200 North Main Street | Bloomington, Illinois | 309-827-0428

#Businesses

Written by Bill Kemp in Historic Photos

Photo of the Week, 77: That's a Hair-raising Experience!

University School of Beauty Culture, located at 417 North Main Street in downtown Bloomington.

The University School of Beauty Culture had opened a year or two earlier before this photo feature, and would remain in business at the same location into the early 1980s. Today, the main tenant at 417 North Main Street is Schertz's MusiCenteR.

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Written by Bill Kemp in Historic Photos

Photo of the Week, 67: Welcome to Normal, 1969

Welcome to Normal, Illinois.  Hall's Tog Shop, Normal State Bank, Realtor Hal Riss

Remember Hall's Tog Shop? Did anyone you know have an account at Normal State Bank, or buy a house from realtor Hal Riss?

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Written by Bill Kemp in Historic Photos

Photo of the Week, 65: Adolph ‘Sez’ Slow Down!

McLean County Museum of History Adolf's

On August 18, 1963, 19-year-old David C. Roberts of rural McLean County accidentally plowed his car into—and through—Adolph's Discount Store, located in the “Brandtville" corner of Illinois 150 and the U.S. 66 “Beltway" (now Veterans Parkway).

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Written by Bill Kemp in Historic Photos

Photo of the Week, 59: Bloomington’s Paul Rhymer and the Golden Age of Radio

From 1932 to the mid-1940s, Paul Rhymer's “Vic and Sade" was one of the more popular and critically acclaimed afternoon radio shows in all America. Rhymer (1905-1964) grew up in Bloomington, attended Illinois Wesleyan University, and wrote for The Pantagraph before moving to Chicago and enjoying tremendous success in the radio business.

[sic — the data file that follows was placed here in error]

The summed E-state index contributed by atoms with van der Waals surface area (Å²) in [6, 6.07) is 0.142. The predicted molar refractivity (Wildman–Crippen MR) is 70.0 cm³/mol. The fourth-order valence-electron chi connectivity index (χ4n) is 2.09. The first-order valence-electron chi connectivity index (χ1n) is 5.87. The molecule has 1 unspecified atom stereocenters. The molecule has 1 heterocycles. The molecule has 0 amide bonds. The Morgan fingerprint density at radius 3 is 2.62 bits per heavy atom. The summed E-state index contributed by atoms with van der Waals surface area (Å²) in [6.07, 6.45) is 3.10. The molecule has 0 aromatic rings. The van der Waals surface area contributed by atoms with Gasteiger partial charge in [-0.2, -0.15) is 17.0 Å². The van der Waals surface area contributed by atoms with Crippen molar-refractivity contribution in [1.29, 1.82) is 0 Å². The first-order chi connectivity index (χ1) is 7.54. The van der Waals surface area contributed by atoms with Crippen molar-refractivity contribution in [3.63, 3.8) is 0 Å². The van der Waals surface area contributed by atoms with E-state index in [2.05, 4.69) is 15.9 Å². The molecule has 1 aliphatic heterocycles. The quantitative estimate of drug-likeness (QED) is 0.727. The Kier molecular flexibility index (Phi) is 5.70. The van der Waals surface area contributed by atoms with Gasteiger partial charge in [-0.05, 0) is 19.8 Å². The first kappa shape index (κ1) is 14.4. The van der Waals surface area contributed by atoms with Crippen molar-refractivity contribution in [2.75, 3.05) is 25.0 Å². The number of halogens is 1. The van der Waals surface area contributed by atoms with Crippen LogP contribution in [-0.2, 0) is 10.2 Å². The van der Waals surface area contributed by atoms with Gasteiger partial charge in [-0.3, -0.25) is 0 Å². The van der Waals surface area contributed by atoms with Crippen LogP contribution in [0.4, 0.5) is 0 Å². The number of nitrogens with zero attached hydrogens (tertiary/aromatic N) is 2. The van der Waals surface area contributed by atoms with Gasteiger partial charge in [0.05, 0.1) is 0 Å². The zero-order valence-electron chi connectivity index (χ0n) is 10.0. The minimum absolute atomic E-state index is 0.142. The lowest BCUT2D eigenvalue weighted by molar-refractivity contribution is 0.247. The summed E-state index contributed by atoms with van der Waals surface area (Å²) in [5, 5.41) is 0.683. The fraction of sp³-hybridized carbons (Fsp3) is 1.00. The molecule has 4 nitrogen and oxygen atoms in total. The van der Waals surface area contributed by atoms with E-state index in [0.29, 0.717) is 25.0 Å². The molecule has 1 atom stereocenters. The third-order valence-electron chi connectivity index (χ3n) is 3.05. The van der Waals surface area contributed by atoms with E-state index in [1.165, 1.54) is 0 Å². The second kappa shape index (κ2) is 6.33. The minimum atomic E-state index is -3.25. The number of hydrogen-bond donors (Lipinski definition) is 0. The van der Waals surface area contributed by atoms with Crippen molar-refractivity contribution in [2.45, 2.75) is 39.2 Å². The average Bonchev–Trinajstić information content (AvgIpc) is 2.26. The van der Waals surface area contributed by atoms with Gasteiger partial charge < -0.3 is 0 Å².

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Written by Bill Kemp in

Photo of the Week, Thompson’s Lunchroom on the Museum Square, 1941

Thompson’s Lunchroom on the Museum Square, 1941

Located on the west side of today's Museum Square, Thompson's, a Chicago-based lunchroom chain, celebrated its golden anniversary in 1941 (see the sign above the employees).

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Written by Bill Kemp in Historic Photos

Photo of the Week, 55: McKnight & McKnight Building, August 1929

Designed by local architect George H. Miller, this steel-frame “high-rise" with cream-colored glazed brick, was the tallest building in Bloomington upon its completion.

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Written by Bill Kemp in Historic Photos

​Photo of the Week, 54: Ike Sander’s “Short Order House,” ca. 1903-1911

“Ike" Sanders and his first wife Allie Headley opened what's believed to be the first restaurant in Bloomington owned and operated by African Americans. The restaurant, which also doubled as a rooming house, was located at 306 South Main Street.

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Written by Bill Kemp in Historic Photos

Photo of the Week, 52: Feeding Time at Miller Park Zoo … Brought To You By Stern’s Furniture!

Photo of the Week, 52: Feeding Time at Miller Park Zoo … Brought To You By Stern’s Furniture!

This undated photograph came to the Museum as part of a larger donation from Sybil Mervis of Danville, Illinois. The Stern Furniture Co. was a downtown Bloomington fixture for much of the twentieth century.

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Written by Bill Kemp in Historic Photos

Photo of the Week, 51: Unexpected Archaeology, Downtown Bloomington, 1969

In November 1969, employees of Danville, IL-based Fairhall Elevator Co., while installing a new elevator at American State Bank on the east side of the Courthouse Square, were surprised to uncover remnants of an older elevator.

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Written by Tod Eagleton in Collection Highlights

Normal Sanitary Dairy baseball uniform donated to Museum

Uniform worn by a member of the Normal Sanitary Dairy's baseball team in the late 1930s and early 1940s.

The Museum recently received a Normal Sanitary Dairy baseball uniform worn during the late 1930s and early 1940s. Located at 301 Broadway in Normal, the Normal Sanitary Dairy sold milk and other dairy products to McLean County residents from 1930 to 1959.

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